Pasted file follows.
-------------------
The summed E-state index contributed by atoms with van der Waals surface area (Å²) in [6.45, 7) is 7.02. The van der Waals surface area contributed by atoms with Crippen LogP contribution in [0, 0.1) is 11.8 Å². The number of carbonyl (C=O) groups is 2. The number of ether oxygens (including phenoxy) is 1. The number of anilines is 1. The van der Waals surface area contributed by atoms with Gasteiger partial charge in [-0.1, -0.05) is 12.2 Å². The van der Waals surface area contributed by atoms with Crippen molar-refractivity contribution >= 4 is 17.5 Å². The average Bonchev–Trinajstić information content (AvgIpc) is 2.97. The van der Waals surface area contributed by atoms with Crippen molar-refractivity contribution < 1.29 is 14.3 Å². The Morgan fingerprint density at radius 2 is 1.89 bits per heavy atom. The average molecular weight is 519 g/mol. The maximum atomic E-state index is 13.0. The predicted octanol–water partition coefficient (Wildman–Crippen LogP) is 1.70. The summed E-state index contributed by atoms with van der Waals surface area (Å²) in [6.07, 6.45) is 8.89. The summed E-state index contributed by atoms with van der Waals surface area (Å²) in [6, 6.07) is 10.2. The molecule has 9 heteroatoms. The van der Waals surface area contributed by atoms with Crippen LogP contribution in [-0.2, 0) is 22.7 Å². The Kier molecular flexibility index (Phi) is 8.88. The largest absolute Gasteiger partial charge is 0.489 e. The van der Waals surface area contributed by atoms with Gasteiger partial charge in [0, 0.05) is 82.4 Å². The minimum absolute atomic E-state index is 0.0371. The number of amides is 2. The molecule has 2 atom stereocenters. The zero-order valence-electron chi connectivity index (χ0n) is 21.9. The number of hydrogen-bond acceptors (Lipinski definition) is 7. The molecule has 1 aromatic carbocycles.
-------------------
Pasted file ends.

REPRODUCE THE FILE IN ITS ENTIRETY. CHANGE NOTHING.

The summed E-state index contributed by atoms with van der Waals surface area (Å²) in [6.45, 7) is 7.02. The van der Waals surface area contributed by atoms with Crippen LogP contribution in [0, 0.1) is 11.8 Å². The number of carbonyl (C=O) groups is 2. The number of ether oxygens (including phenoxy) is 1. The number of anilines is 1. The van der Waals surface area contributed by atoms with Gasteiger partial charge in [-0.1, -0.05) is 12.2 Å². The van der Waals surface area contributed by atoms with Crippen molar-refractivity contribution >= 4 is 17.5 Å². The average Bonchev–Trinajstić information content (AvgIpc) is 2.97. The van der Waals surface area contributed by atoms with Crippen molar-refractivity contribution < 1.29 is 14.3 Å². The Morgan fingerprint density at radius 2 is 1.89 bits per heavy atom. The average molecular weight is 519 g/mol. The maximum atomic E-state index is 13.0. The predicted octanol–water partition coefficient (Wildman–Crippen LogP) is 1.70. The summed E-state index contributed by atoms with van der Waals surface area (Å²) in [6.07, 6.45) is 8.89. The summed E-state index contributed by atoms with van der Waals surface area (Å²) in [6, 6.07) is 10.2. The molecule has 9 heteroatoms. The van der Waals surface area contributed by atoms with Crippen LogP contribution in [-0.2, 0) is 22.7 Å². The Kier molecular flexibility index (Phi) is 8.88. The largest absolute Gasteiger partial charge is 0.489 e. The van der Waals surface area contributed by atoms with Gasteiger partial charge in [0, 0.05) is 82.4 Å². The minimum absolute atomic E-state index is 0.0371. The number of amides is 2. The molecule has 2 atom stereocenters. The zero-order valence-electron chi connectivity index (χ0n) is 21.9. The number of hydrogen-bond acceptors (Lipinski definition) is 7. The molecule has 1 aromatic carbocycles.